**
art.\\\
Though the point these novels were making may seem clearly obvious today, it's important to note that ''Animal Farm'' and ''1984'' were published in the 1940's, when Stalin was still regarded by a good deal of the general public in the West as a hero due to his support in World War 2, II, and many members of the Western intelligentsia were enraptured by or at minimum genuinely sympathetic to the Communist Soviet political system. ''Animal Farm'' in particular was written during the War and initially had difficulty getting published because of pro-Soviet sentiment in Britain at the time.
**
time. Also in ''Animal Farm'', [[FullCircleRevolution it's not very hard for one oppressive government to rise from the ashes of another]].



* Glen Cook's ''Literature/BlackCompany'' novels have a lot to say about warfare and human nature, particularly as depicted in HighFantasy. The first book strongly implies that most BlackAndWhiteMorality shown in HighFantasy is actually the result of history being written by the winners (who them portray themselves as the purest light, and their foes as blackest darkness). The Lady is a story of redemption, but also of GreyAndGrayMorality, as it is repeatedly emphasized that, while she may be evil, she is not nearly as evil as her husband.

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* ''Literature/TheBlackCompany'':
**
Glen Cook's ''Literature/BlackCompany'' novels have a lot to say about warfare and human nature, particularly as depicted in HighFantasy. The first book strongly implies that most BlackAndWhiteMorality shown in HighFantasy is actually the result of history being written by the winners (who them portray themselves as the purest light, and their foes as blackest darkness). The Lady is a story of redemption, but also of GreyAndGrayMorality, as it is repeatedly emphasized that, while she may be evil, she is not nearly as evil as her husband.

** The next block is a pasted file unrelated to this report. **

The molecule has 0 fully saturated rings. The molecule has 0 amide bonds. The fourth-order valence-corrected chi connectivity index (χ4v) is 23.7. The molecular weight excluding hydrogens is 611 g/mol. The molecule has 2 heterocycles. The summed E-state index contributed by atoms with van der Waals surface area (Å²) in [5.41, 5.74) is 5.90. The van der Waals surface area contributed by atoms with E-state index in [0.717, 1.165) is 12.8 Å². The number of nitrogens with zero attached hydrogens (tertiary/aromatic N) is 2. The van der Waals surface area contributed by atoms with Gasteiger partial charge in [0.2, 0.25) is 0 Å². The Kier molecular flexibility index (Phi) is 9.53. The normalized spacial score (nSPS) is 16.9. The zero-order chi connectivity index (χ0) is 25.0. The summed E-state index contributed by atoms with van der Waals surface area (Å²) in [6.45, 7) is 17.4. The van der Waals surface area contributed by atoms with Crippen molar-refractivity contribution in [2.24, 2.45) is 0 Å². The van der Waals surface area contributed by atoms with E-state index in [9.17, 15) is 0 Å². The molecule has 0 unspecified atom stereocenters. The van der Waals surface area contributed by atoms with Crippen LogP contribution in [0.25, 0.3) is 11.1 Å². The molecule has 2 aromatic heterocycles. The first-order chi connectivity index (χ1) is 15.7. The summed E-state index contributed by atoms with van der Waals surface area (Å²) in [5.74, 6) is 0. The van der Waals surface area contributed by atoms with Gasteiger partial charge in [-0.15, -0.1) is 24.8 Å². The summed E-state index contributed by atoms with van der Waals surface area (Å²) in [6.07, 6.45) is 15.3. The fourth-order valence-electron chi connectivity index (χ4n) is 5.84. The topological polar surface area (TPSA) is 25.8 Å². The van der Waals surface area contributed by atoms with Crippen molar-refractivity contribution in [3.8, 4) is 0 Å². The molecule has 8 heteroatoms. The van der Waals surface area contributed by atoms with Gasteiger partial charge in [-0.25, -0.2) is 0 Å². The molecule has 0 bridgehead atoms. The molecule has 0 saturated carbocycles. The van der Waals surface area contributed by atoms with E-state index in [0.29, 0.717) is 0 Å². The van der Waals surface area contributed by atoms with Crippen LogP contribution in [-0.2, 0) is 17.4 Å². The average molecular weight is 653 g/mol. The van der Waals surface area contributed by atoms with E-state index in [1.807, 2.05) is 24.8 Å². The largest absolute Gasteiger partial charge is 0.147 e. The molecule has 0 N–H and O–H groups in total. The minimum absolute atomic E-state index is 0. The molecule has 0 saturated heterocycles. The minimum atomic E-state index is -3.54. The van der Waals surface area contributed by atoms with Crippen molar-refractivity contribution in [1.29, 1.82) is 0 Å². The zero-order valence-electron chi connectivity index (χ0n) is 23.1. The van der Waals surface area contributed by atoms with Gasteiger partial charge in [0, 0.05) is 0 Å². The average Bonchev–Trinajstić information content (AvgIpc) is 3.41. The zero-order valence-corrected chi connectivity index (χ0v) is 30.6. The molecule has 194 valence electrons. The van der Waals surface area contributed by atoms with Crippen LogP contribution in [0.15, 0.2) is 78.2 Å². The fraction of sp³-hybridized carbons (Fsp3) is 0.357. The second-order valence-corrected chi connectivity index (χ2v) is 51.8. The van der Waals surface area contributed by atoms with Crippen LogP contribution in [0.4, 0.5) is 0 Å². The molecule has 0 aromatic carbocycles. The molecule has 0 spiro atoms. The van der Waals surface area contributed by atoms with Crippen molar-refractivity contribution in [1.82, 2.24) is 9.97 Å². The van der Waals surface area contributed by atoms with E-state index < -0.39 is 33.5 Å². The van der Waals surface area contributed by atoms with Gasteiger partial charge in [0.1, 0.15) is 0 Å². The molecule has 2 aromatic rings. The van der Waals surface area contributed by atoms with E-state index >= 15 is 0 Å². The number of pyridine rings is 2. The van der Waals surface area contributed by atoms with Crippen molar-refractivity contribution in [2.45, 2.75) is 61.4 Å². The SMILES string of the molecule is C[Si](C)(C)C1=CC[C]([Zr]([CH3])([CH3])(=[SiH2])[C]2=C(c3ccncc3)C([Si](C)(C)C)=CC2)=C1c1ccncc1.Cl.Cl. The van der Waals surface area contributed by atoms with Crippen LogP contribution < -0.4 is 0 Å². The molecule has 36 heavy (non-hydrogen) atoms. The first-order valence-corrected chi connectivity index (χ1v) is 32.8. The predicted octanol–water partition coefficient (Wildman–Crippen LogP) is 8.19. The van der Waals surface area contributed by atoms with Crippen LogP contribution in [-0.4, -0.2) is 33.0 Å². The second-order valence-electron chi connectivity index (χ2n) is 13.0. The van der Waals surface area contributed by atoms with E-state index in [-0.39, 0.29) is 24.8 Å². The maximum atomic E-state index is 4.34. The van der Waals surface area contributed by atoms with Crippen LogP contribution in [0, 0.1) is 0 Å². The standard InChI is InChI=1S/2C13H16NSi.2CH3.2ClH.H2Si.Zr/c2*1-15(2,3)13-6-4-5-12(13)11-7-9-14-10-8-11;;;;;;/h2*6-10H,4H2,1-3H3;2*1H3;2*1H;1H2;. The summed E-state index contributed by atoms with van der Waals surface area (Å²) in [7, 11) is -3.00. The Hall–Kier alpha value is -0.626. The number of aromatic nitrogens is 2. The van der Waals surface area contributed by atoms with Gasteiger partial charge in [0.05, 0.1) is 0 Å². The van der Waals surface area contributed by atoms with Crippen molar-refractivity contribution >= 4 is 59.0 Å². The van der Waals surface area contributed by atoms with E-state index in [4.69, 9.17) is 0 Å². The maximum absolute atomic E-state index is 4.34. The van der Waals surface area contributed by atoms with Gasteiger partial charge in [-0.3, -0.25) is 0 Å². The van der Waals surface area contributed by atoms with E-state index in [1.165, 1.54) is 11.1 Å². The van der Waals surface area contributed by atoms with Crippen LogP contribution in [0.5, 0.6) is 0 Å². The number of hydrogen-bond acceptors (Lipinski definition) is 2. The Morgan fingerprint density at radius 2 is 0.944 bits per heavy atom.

1st Jul '16 11:22:28 PM CaptEquinox
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* ''Literature/AScannerDarkly'' has a number of {{Aesop}}s: DrugsAreBad; creating a SinisterSurveillance [[PoliceState State]] in the pursuit of a War on Drugs that results in no one trusting anyone else enough to form genuine attachments is just as bad; preying on the weak and powerless in order to profit from them is equally reprehensible. These are all delivered with the subtlety of a sledgehammer, but given that these problems continue in our society to this very day, they're a message that needs to be heard.